A ballot drop box stands outside a government office building in Henrico County. (Graham Moomaw/Virginia Mercury)
Starting today, voters across Virginia can begin casting ballots in pivotal General Assembly elections that will decide which party controls the closely divided state legislature.
The start of the 45-day early voting window — during which Virginians can cast ballots in person at their local election office or send an absentee ballot through the mail — is shifting campaign season into higher gear as both parties stage rallies and other events to energize supporters.
The 2023 legislative races are the first being held in new General Assembly districts drawn in 2021 to account for a decade’s worth of population shifts. The redrawn maps and a wave of retirements by longtime legislators means many voters will be seeing new names on the ballot this year in an election cycle that will dramatically reshape Virginia’s legislature no matter which party wins majority control.
Anyone unsure of their voting status can check their registration and find their polling place through the online Citizen Portal offered by the Virginia Department of Elections. The nonprofit Virginia Public Access Project also has an online tool that lets users look up what’s on their ballot by entering their home address. For more detailed questions, would-be voters can contact their local voter registration office.
The last day of in-person early voting is Nov. 4, and the deadline to request an absentee ballot is Oct. 27. Election Day is Nov. 7.
The policy stakes for Virginia’s off-off-year election cycle are strikingly high.
Gov. Glenn Youngkin led Republicans to a surprising political comeback in 2021, snapping a decade-long losing streak for the GOP in statewide elections and bringing an abrupt end to two years of full Democratic control of the statehouse. Two years ago, Republicans also retook a slim majority in the House of Delegates. But Democrats still control 22 of 40 seats in the Virginia Senate and have used that bastion of power to stymie much of Youngkin’s conservative agenda.
To break the gridlock of a divided legislature, both parties are asking voters to send them reinforcements.
At a rally in the battleground suburb of Henrico County this week, Youngkin tossed basketballs to the GOP faithful, urged Republicans to vote early and led the crowd in a chant of “Hold the House! Flip the Senate!”
“Now we have a chance to finish the work,” the governor said, touting his efforts to cut taxes, boost parental involvement in and raise expectations for public schools, support the “heroes” of law enforcement and run state government more efficiently.
Youngkin’s stump speech didn’t mention his push for stricter abortion laws in Virginia, which Democrats are hoping could be the decisive factor in November as Republicans wrestle with the political fallout of the U.S. Supreme Court’s 2022 decision to overturn Roe v. Wade.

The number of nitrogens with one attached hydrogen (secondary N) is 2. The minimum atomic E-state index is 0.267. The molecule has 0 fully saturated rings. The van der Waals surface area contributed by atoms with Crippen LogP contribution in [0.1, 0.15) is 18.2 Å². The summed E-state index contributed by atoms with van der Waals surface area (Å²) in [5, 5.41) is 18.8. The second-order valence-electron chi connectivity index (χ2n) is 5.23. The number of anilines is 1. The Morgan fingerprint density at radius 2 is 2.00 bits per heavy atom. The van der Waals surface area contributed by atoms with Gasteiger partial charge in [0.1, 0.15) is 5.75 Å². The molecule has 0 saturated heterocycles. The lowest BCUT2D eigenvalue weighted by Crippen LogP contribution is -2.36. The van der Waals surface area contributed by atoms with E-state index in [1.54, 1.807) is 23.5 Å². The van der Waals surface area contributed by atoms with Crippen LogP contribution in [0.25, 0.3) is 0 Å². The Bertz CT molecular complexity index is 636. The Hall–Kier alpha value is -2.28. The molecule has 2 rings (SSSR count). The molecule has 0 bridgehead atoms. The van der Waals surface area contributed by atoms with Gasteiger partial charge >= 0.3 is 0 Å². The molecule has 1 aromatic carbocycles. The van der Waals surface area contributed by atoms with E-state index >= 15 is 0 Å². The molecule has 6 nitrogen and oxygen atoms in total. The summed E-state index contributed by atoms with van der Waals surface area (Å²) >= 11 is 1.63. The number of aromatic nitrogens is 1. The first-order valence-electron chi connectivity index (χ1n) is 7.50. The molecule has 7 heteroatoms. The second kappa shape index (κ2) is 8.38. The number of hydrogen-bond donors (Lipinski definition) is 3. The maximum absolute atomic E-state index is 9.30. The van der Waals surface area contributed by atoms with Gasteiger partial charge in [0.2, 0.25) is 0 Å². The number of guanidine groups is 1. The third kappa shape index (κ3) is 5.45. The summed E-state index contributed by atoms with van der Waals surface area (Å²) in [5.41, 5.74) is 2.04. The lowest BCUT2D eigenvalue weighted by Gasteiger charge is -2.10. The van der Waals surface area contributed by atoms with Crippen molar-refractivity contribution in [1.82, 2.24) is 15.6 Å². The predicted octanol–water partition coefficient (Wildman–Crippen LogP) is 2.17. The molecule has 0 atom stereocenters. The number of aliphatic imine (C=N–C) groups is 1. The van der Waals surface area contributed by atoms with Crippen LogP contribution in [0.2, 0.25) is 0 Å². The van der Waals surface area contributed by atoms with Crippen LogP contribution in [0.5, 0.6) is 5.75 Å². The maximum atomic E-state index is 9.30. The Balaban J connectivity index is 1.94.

The governor has rallied the GOP behind legislation that would ban elective abortions after 15 weeks of pregnancy while allowing exceptions for rape, incest and protecting the life of the mother. Current Virginia law allows unrestricted access to abortion in the first and second trimesters of pregnancy. Abortion in the third trimester, which begins around the 28th week, is allowed only when three doctors agree continuing the pregnancy poses a severe threat to the mother.
In the dozen or so swing districts that will determine majority control, Democrats are making abortion the marquee issue, saying a few Democratic votes in the legislature are the only thing stopping Virginia from joining red states that have restricted abortion after the fall of Roe.
At an early voting kickoff event Thursday in Henrico County, several Democratic candidates said the election is about preserving abortion access and protecting recent advances on other Democratic priorities like voting rights, gun control and climate change. Much of what Democrats accomplished in 2020 and 2021, said Sen. Lamont Bagby, D-Henrico, would be rolled back if Republicans win majorities.
“It’s not like we’re speculating on what they would do if they have the House and Senate and Youngkin in the mansion,” Bagby said. “We know what that looks like.”
Aaron Mukerjee, the Democratic Party of Virginia’s voter protection director, faulted Republicans for using their majorities on local electoral boards to end Sunday early voting hours in several cities and counties that previously offered that option.
“The majority of Virginians don’t want an abortion ban. The majority of Virginians don’t want to roll back common-sense gun safety legislation that keeps our kids safe at school. The majority of Virginians don’t want folks to be taking away the right to vote,” Mukerjee said.
Virginia Republicans have pushed back against the characterization of the 15-week cutoff as a draconian “ban” while attempting to moderate the party’s once fervently anti-abortion rhetoric.
After the GOP rally in Henrico, Youngkin said he’s trying to forge consensus on a “tough, tough issue” and pull Virginia back from the “wildly extreme” view that abortion should be available to anyone at any stage of pregnancy.
“Their narrative only works if they can scare everyone,” Youngkin said of his opponents.
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